Everything outlined above is achievable whether you work in an office or a hospital. What changes in a hospital is the amount of clout cardiologists carry with hospital administration. It is common for cardiologists to extract CCTA image interpretation privileges despite their often complete lack of CT experience. It is critical that this be limited to their patients and not all CCTA patients.

Radiologists put themselves at risk of extinction if they allow cardiologists and other specialists to divide their professional component income by 50% through split interpretation fees. This fee splitting has come under close scrutiny and in fact is considered illegal by some.

The ACR states "[r]egarding the propriety of split interpretations, the ACR has taken the position that a single qualified physician should be responsible for the supervision and interpretation of cardiac CT and coronary CTA examinations." The ACR encourages radiologists to consult with their corporate attorneys, malpractice carriers, and billing services before participating in these types of relationships because they may violate antikickback laws and increase exposure to medical liability.

Radiologists who are in this type of situation should, at the very least, make certain that their hospital and medical malpractice insurance carrier indemnify them for any errors made by cardiologists interpreting a portion of the examination. We have never entered into these arrangements in either our hospital or offices, and we never will. Eventually hospitals will have to choose whether they want to have a radiology department or not, and accept the legal responsibility of images being interpreted by physicians not qualified to interpret the entire imaging examination.

Insurance carriers are quick to point out that CCTA is a new examination and requires more medical evidence of its effectiveness in diagnosing coronary artery disease. Studies are under way. The ACR practice guidelines list some indications for contrast-enhanced cardiac CT and, the American College of Cardiology has released its appropriateness criteria for the use of CCTA.

Carriers are well aware that CCTA is reimbursed less than SPECT stress tests and cardiac catheterizations. They are also well aware of their financial history with the workup and treatment of coronary artery disease -- these are one of the highest sources of medical loss for insurance carriers. Many carriers suspect that CCTA will not replace other diagnostic examinations and in fact will be complementary, thus increasing the cost of workup even more. They know that CCTA will definitely result in more patients being placed on statin therapy and may result in even more cardiac interventions, therefore, the carriers' decision to reimburse for CCTA is a financial one, and one that they are not ready to make.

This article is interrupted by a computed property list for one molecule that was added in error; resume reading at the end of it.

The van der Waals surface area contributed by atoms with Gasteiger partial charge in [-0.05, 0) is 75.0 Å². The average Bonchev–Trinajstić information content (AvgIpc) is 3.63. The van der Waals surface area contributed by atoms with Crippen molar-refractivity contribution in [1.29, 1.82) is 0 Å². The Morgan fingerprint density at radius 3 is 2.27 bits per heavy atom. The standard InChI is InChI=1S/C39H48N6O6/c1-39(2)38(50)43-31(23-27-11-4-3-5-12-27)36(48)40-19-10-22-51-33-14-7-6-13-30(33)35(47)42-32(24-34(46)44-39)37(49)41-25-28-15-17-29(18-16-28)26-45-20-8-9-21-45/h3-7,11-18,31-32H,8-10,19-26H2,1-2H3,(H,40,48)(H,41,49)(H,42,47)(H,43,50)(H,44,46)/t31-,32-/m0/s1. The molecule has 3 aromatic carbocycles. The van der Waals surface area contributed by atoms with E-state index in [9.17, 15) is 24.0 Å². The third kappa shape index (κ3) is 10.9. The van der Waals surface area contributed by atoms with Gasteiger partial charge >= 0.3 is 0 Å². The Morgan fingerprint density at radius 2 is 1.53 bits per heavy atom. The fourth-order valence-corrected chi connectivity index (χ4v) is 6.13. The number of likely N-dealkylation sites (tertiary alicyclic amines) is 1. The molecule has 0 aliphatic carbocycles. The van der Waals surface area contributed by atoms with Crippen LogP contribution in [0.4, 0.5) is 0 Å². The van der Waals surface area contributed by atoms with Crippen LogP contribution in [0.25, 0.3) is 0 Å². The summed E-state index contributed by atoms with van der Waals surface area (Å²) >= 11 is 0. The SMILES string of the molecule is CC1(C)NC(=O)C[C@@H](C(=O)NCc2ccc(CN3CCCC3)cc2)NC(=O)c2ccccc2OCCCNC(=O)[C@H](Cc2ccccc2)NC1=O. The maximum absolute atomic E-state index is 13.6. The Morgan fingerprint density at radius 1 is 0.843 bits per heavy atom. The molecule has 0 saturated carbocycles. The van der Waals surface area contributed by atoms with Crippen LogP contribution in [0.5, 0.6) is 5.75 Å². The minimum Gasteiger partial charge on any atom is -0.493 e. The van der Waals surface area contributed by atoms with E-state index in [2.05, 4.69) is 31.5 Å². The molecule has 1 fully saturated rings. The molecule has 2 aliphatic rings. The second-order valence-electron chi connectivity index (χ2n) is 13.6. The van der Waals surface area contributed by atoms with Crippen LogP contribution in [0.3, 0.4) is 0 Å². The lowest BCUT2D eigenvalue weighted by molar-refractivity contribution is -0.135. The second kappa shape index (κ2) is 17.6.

CCTA will soon replace stress tests as the first-line test in evaluating patients suspected of having coronary artery disease. It no doubt will replace the elective diagnostic catheterizations whether they are preceded by a stress test or CCTA. Based on the prevalence of coronary artery disease in our population, this represents an avalanche of CT soon to hit the medical community.

Radiologists can only stand to win because none of these patients are in the system now, they have noncardiac CT referrals necessary to make their 64-MDCT scanners profitable, they are well recognized by noncardiologist referrers as the experts in CTA imaging everywhere else in the body, and they are not in a position to "steal the patient." None of this will happen if radiologists do not put the extra effort into maximizing image quality; creating unique, outstanding service models; and marketing themselves to the sources from which they are most likely to receive referrals.

By Dr. David Dowe contributing writer
October 9, 2006

This article originally appeared in the American Journal of Roentgenology (October 2006, Vol. 187:4, pp.849-852). Reprinted by permission of the ARRS.

Related Reading

Radiology reimbursement faces major changes, August 21, 2006

Medicare 2006 and beyond: What comes after 'critical'?, July 25, 2006

SCHIP: A possible model for solving the problem of the uninsured and its effect on radiology, July 10, 2006

Canadian Medicare: An overview of financial arrangements and implications for radiology practice, May 16, 2006

National health expenditure annual update: Is diagnostic radiology ready to be noticed? April 26, 2006

Copyright © 2006 American Roentgen Ray Society